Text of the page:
A new technology designed to supply continuous water to local cocoa farms throughout the year to mitigate the effects of climate change on cocoa production in Ghana has been launched.
The Solar Drift Irrigation System — being introduced by Mondelez International, implementors of the Cocoa Life Programme — is also intended to triple the country’s annual cocoa yield.
It is designed to supply consistent water to the cocoa farms of the over 70,000 farmers operating under the Cocoa Life Programme.
With this technology, cocoa farmers will be able to produce throughout the season and will not have to wait for rainfall to determine their annual yields.
At the inauguration of the first pilot project of the technology at Otwebediedua in the Eastern Region, the Head of Cocoa Life in Ghana, Mrs Yaa Peprah Amekudzi, said the new technology would ensure that cocoa got the required litres of water needed for high yields throughout the year.
The technology has three components — boreholes that serve as the water source, solar power generation, and drips to supply the water to the farms.
Mrs Amekudzi explained that the latest technology would help resolve the erratic and unpredictable rainfall which continued to affect cocoa production in the country.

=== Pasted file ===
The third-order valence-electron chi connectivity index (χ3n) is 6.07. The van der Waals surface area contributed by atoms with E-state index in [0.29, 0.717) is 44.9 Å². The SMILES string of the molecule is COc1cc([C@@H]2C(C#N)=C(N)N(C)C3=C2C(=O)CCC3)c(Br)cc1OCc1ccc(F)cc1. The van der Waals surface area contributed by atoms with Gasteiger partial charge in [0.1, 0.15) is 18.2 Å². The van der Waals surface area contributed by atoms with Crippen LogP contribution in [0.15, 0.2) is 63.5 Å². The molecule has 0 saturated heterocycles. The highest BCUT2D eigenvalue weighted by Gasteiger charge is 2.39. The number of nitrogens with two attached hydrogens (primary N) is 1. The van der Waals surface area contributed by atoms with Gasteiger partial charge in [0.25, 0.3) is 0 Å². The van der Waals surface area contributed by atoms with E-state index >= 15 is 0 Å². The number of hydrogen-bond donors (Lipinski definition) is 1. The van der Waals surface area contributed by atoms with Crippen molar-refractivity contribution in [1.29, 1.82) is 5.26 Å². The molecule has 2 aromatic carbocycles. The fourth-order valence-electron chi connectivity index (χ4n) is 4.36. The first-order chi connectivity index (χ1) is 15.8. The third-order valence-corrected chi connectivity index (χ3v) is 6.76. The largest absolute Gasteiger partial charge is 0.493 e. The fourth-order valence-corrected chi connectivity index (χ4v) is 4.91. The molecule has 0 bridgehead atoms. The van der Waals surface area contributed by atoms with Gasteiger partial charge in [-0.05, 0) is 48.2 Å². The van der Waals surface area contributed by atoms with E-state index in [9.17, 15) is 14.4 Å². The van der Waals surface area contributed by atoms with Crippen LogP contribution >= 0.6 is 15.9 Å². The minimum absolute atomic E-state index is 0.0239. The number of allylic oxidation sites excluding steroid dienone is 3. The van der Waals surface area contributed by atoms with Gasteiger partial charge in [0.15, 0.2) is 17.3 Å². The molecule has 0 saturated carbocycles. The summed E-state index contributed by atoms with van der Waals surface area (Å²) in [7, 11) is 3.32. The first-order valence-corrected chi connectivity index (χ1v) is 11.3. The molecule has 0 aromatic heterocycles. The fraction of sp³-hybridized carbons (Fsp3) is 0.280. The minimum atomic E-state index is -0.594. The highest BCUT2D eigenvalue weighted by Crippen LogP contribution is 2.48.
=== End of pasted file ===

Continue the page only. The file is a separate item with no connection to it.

“As an organisation committed to helping cocoa farmers to benefit from their work and also ensure sustainability, we decided to undertake a research on how other countries were able to generate enough water supply for their cocoa production.
“The research led to the discovery of the Solar Drift Irrigation System which has the capacity to supply 5,000 litres of water hourly,” she explained.
Mrs Amekudzi indicated that the pilot programme of the irrigation technology would cover 10 farms within the six regions where Cocoa Life operated.
"In all, we operate in 700 communities spread in 18 districts within six regions of Ghana," she said.
Mrs Amekudzi said Mondelez International would continue to support cocoa farmers to become businessmen and businesswomen, and ultimately improve their wellbeing.
She added that given the policies that the Ghana Cocoa Board was currently implementing, along with the support by the private sector and cocoa farmers, “Ghana can achieve one million metric tonnes of cocoa annually".
A technical aide and member of the research team at Mondelez International, Mr Edward Kumah, said cocoa needed about 30 litres of water per day, and if the water requirements was achieved, it would yield throughout the year.
"When farmers purchase fertilisers and it doesn’t rain, it would affect their production and ultimately their return on the investment," he said.
The owner of a pilot farm, Mr Francis Oko Lanquaye, described the new technology as efficient, indicating that since it was installed, it had trippled his annual cocoa production.
"With this new technology, I do not have to worry about adequate water for my cocoa trees," Mr Lanquaye said.